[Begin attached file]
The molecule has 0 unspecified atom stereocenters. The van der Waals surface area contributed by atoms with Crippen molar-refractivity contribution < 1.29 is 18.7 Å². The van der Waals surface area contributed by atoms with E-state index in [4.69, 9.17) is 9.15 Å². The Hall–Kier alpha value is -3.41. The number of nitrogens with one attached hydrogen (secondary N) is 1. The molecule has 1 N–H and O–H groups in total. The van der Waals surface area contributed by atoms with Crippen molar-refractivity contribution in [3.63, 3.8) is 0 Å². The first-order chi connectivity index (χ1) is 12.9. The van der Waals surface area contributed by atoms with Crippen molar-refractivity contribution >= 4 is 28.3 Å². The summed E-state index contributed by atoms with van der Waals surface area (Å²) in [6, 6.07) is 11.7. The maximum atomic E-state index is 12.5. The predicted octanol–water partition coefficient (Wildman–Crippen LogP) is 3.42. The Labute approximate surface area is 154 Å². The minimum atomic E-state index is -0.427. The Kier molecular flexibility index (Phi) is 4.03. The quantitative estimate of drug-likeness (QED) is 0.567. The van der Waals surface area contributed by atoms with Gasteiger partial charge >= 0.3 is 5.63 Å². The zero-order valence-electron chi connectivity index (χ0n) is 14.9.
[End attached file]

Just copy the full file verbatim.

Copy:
The molecule has 0 unspecified atom stereocenters. The van der Waals surface area contributed by atoms with Crippen molar-refractivity contribution < 1.29 is 18.7 Å². The van der Waals surface area contributed by atoms with E-state index in [4.69, 9.17) is 9.15 Å². The Hall–Kier alpha value is -3.41. The number of nitrogens with one attached hydrogen (secondary N) is 1. The molecule has 1 N–H and O–H groups in total. The van der Waals surface area contributed by atoms with Crippen molar-refractivity contribution in [3.63, 3.8) is 0 Å². The first-order chi connectivity index (χ1) is 12.9. The van der Waals surface area contributed by atoms with Crippen molar-refractivity contribution >= 4 is 28.3 Å². The summed E-state index contributed by atoms with van der Waals surface area (Å²) in [6, 6.07) is 11.7. The maximum atomic E-state index is 12.5. The predicted octanol–water partition coefficient (Wildman–Crippen LogP) is 3.42. The Labute approximate surface area is 154 Å². The minimum atomic E-state index is -0.427. The Kier molecular flexibility index (Phi) is 4.03. The quantitative estimate of drug-likeness (QED) is 0.567. The van der Waals surface area contributed by atoms with Gasteiger partial charge >= 0.3 is 5.63 Å². The zero-order valence-electron chi connectivity index (χ0n) is 14.9.